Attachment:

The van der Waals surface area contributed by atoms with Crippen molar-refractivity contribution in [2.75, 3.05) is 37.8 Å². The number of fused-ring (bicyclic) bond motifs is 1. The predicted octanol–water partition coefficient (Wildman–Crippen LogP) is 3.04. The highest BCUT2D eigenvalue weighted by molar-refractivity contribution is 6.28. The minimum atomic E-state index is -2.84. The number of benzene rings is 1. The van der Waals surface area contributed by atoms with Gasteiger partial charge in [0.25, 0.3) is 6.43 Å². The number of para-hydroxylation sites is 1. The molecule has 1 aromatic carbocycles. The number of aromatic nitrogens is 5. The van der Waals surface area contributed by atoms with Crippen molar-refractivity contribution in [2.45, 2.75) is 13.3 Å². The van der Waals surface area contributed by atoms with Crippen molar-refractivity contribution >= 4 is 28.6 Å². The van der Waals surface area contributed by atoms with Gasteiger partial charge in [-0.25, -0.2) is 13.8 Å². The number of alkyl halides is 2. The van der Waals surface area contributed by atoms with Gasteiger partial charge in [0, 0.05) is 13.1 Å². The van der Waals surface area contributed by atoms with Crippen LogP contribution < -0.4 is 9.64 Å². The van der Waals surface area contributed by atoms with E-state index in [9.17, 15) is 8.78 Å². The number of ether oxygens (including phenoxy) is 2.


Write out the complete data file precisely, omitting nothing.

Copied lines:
The van der Waals surface area contributed by atoms with Crippen molar-refractivity contribution in [2.75, 3.05) is 37.8 Å². The number of fused-ring (bicyclic) bond motifs is 1. The predicted octanol–water partition coefficient (Wildman–Crippen LogP) is 3.04. The highest BCUT2D eigenvalue weighted by molar-refractivity contribution is 6.28. The minimum atomic E-state index is -2.84. The number of benzene rings is 1. The van der Waals surface area contributed by atoms with Gasteiger partial charge in [0.25, 0.3) is 6.43 Å². The number of para-hydroxylation sites is 1. The molecule has 1 aromatic carbocycles. The number of aromatic nitrogens is 5. The van der Waals surface area contributed by atoms with Crippen molar-refractivity contribution in [2.45, 2.75) is 13.3 Å². The van der Waals surface area contributed by atoms with Crippen molar-refractivity contribution >= 4 is 28.6 Å². The van der Waals surface area contributed by atoms with Gasteiger partial charge in [-0.25, -0.2) is 13.8 Å². The number of alkyl halides is 2. The van der Waals surface area contributed by atoms with Gasteiger partial charge in [0, 0.05) is 13.1 Å². The van der Waals surface area contributed by atoms with Crippen LogP contribution < -0.4 is 9.64 Å². The van der Waals surface area contributed by atoms with E-state index in [9.17, 15) is 8.78 Å². The number of ether oxygens (including phenoxy) is 2.